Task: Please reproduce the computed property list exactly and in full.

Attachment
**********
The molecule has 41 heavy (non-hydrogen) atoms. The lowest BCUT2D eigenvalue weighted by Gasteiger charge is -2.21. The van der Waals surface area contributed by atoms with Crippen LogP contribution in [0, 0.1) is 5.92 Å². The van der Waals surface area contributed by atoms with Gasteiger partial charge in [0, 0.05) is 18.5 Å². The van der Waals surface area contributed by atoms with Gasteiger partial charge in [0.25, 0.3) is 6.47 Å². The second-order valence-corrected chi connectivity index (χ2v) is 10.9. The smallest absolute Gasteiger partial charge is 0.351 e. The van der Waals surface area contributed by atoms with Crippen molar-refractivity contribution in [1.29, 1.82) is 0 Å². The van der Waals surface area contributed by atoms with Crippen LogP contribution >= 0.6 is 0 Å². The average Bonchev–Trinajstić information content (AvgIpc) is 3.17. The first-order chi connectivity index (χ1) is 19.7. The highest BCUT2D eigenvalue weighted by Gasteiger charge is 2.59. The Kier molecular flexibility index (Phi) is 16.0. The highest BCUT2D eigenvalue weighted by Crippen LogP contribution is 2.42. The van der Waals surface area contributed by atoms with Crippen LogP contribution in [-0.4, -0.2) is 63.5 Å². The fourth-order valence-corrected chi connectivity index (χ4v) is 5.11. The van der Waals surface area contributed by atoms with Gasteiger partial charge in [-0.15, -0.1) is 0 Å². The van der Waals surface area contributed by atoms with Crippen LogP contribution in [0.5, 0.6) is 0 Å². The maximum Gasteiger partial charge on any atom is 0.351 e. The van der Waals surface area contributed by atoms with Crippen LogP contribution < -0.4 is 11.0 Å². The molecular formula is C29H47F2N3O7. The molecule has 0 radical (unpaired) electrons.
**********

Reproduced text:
The molecule has 41 heavy (non-hydrogen) atoms. The lowest BCUT2D eigenvalue weighted by Gasteiger charge is -2.21. The van der Waals surface area contributed by atoms with Crippen LogP contribution in [0, 0.1) is 5.92 Å². The van der Waals surface area contributed by atoms with Gasteiger partial charge in [0, 0.05) is 18.5 Å². The van der Waals surface area contributed by atoms with Gasteiger partial charge in [0.25, 0.3) is 6.47 Å². The second-order valence-corrected chi connectivity index (χ2v) is 10.9. The smallest absolute Gasteiger partial charge is 0.351 e. The van der Waals surface area contributed by atoms with Crippen molar-refractivity contribution in [1.29, 1.82) is 0 Å². The van der Waals surface area contributed by atoms with Crippen LogP contribution >= 0.6 is 0 Å². The average Bonchev–Trinajstić information content (AvgIpc) is 3.17. The first-order chi connectivity index (χ1) is 19.7. The highest BCUT2D eigenvalue weighted by Gasteiger charge is 2.59. The Kier molecular flexibility index (Phi) is 16.0. The highest BCUT2D eigenvalue weighted by Crippen LogP contribution is 2.42. The van der Waals surface area contributed by atoms with Crippen LogP contribution in [-0.4, -0.2) is 63.5 Å². The fourth-order valence-corrected chi connectivity index (χ4v) is 5.11. The van der Waals surface area contributed by atoms with Gasteiger partial charge in [-0.15, -0.1) is 0 Å². The van der Waals surface area contributed by atoms with Crippen LogP contribution in [0.5, 0.6) is 0 Å². The maximum Gasteiger partial charge on any atom is 0.351 e. The van der Waals surface area contributed by atoms with Crippen LogP contribution < -0.4 is 11.0 Å². The molecular formula is C29H47F2N3O7. The molecule has 0 radical (unpaired) electrons.